Brian Boshell, a notorious local figure in Bay Ridge, is responding well to treatment for drug and alcohol problems, the Daily News reported last week; he was sentenced to treatment in lieu of jail time after a violent attack on two local women last September. Anyone who has spent time around the 69th Street and Fifth Avenue area probably knows Boshell: a notorious inebriate and public masturbator, prone to violent outbursts who seemed to spend most of his time on the streets, Boshell had already racked up a record of 34 prior arrests before he was taken into custody again following the attack on September 4, 2014.
Boshell had been asleep in the doorway of the offices of the Arab American Association on Fifth Avenue when local civil-rights activist Linda Sarsour and a coworker left the building. (The coworker, Kayla Santosuosso, writes for Hey Ridge and recused herself from writing about this issue.) Boshell launched into angry rant, threatening to cut off the women’s heads, brandishing a weapon that appeared to be a screwdriver and eventually hurling a public garbage can at them as they sought refuge in a local store. Police from the local precinct took 45 minutes to respond to the 911 call, even though the station house is fewer than 10 blocks away.
Though nobody was hurt in the incident, and Boshell appears finally to be getting the help he needs to deal with his issues, substance abuse and otherwise, the episode brought out a deep division within the neighborhood. Neighborhood demographics have been changing for decades, and Boshell belongs to the old-guard tribe of white, blue-collar, Irish and Italian Catholics who once dominated the neighborhood. Irish and Italian immigrants have had a fraught history of their own, but at least in Bay Ridge have unified in recent years in their resentment against the influx of newcomers who have moved to the neighborhood, altering its character irrevocably, especially in the less affluent census tracts where Boshell’s career in vagrancy was centered.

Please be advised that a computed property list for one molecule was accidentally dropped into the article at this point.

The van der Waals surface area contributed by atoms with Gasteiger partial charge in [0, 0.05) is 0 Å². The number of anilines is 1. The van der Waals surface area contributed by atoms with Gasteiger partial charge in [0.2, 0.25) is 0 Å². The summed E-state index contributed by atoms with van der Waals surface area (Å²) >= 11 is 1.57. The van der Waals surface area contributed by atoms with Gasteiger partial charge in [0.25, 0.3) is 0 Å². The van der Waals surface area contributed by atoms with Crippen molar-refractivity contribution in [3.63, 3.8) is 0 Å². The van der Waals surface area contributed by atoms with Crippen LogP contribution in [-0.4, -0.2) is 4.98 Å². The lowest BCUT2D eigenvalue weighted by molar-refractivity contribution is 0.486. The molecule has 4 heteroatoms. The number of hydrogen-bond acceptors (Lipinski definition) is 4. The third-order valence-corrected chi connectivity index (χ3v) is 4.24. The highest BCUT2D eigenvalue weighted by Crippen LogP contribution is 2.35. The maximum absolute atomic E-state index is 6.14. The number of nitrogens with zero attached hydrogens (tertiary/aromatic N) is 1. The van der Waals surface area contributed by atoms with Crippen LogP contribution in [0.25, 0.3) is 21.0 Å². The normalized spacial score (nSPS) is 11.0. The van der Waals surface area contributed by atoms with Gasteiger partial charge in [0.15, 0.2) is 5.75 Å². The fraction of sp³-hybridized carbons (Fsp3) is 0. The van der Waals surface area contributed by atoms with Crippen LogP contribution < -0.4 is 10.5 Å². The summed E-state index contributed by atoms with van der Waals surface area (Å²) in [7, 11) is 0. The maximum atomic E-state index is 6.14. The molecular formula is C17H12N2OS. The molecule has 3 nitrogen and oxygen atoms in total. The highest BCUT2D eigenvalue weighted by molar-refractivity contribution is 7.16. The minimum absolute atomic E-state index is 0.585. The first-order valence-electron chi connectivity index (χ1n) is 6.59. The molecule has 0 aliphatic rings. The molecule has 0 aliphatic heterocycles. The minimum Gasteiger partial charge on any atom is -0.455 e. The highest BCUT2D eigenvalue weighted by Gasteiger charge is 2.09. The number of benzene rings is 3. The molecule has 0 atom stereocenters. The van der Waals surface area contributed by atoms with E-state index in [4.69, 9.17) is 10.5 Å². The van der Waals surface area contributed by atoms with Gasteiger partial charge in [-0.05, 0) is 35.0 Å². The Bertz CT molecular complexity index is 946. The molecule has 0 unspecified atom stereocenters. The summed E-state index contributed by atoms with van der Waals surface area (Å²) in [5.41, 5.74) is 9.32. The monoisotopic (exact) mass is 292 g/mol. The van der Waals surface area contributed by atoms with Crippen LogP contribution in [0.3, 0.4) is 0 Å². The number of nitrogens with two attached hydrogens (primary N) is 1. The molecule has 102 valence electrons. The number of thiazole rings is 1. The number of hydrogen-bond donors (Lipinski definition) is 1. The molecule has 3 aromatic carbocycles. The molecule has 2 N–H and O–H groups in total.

The corner of Fifth and Bay Ridge avenues is the epicenter of the Arab–American community, with a well-attended mosque, numerous hookah bars, halal delis, Middle Eastern restaurants and boutiques selling traditional Muslim fashions. To members of the old-school Tribe, Boshell was something of a class clown: a nuisance, but an affable and mostly harmless one. Denizens tolerated his behavior, stressing the tragedy of the death of his mother and sister, downplaying the undeniable fact that he was a nuisance and an embarrassment at best—a danger to himself and others at worst.
It’s the newcomers, the Arabs, the Asians, the Mexicans and Ecuadorians—even the white “hipsters”—who are the real source of resentment to the members of the Tribe. They feel their way of life is being eradicated by these outsiders, as evidenced by the comments made in innumerable public meetings about the “immigrant problem,” the many comments on Facebook complaining about “hipsters” and gentrifiers. It’s very clear to those of us who moved here from elsewhere that there is a limit to the hospitality of the locals. Outsiders are made—in many ways, large and small—to feel unwelcome here.